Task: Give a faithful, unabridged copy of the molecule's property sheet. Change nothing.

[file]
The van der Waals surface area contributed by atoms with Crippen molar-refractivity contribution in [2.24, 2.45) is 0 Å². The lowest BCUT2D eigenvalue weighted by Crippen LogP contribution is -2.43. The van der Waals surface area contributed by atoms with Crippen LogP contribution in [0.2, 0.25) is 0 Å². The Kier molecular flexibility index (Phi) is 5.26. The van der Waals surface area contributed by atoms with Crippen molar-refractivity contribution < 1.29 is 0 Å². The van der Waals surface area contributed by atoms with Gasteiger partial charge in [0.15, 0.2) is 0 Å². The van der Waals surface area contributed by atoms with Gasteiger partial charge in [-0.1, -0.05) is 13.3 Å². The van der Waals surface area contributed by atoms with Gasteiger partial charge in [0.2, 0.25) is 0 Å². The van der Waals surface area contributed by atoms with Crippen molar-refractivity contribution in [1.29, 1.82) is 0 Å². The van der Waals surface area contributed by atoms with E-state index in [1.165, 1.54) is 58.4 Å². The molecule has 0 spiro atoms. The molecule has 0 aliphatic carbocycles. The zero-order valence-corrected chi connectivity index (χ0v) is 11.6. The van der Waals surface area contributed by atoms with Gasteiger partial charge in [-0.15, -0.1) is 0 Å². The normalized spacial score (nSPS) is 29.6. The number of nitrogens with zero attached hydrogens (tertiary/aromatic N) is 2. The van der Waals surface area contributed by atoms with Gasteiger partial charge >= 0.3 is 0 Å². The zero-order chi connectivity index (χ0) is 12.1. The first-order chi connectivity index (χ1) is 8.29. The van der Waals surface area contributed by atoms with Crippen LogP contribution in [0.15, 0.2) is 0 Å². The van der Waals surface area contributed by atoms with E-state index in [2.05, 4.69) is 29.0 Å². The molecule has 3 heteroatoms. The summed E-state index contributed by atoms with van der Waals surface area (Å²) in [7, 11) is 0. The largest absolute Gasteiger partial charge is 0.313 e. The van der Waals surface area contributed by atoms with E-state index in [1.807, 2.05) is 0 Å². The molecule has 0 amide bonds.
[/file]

The van der Waals surface area contributed by atoms with Crippen molar-refractivity contribution in [2.24, 2.45) is 0 Å². The lowest BCUT2D eigenvalue weighted by Crippen LogP contribution is -2.43. The van der Waals surface area contributed by atoms with Crippen LogP contribution in [0.2, 0.25) is 0 Å². The Kier molecular flexibility index (Phi) is 5.26. The van der Waals surface area contributed by atoms with Crippen molar-refractivity contribution < 1.29 is 0 Å². The van der Waals surface area contributed by atoms with Gasteiger partial charge in [0.15, 0.2) is 0 Å². The van der Waals surface area contributed by atoms with Gasteiger partial charge in [-0.1, -0.05) is 13.3 Å². The van der Waals surface area contributed by atoms with Gasteiger partial charge in [0.2, 0.25) is 0 Å². The van der Waals surface area contributed by atoms with Crippen molar-refractivity contribution in [1.29, 1.82) is 0 Å². The van der Waals surface area contributed by atoms with E-state index in [1.165, 1.54) is 58.4 Å². The molecule has 0 spiro atoms. The molecule has 0 aliphatic carbocycles. The zero-order valence-corrected chi connectivity index (χ0v) is 11.6. The van der Waals surface area contributed by atoms with Gasteiger partial charge in [-0.15, -0.1) is 0 Å². The normalized spacial score (nSPS) is 29.6. The number of nitrogens with zero attached hydrogens (tertiary/aromatic N) is 2. The van der Waals surface area contributed by atoms with Gasteiger partial charge >= 0.3 is 0 Å². The zero-order chi connectivity index (χ0) is 12.1. The first-order chi connectivity index (χ1) is 8.29. The van der Waals surface area contributed by atoms with Crippen LogP contribution in [0.15, 0.2) is 0 Å². The van der Waals surface area contributed by atoms with E-state index in [2.05, 4.69) is 29.0 Å². The molecule has 3 heteroatoms. The summed E-state index contributed by atoms with van der Waals surface area (Å²) in [7, 11) is 0. The largest absolute Gasteiger partial charge is 0.313 e. The van der Waals surface area contributed by atoms with E-state index in [1.807, 2.05) is 0 Å². The molecule has 0 amide bonds.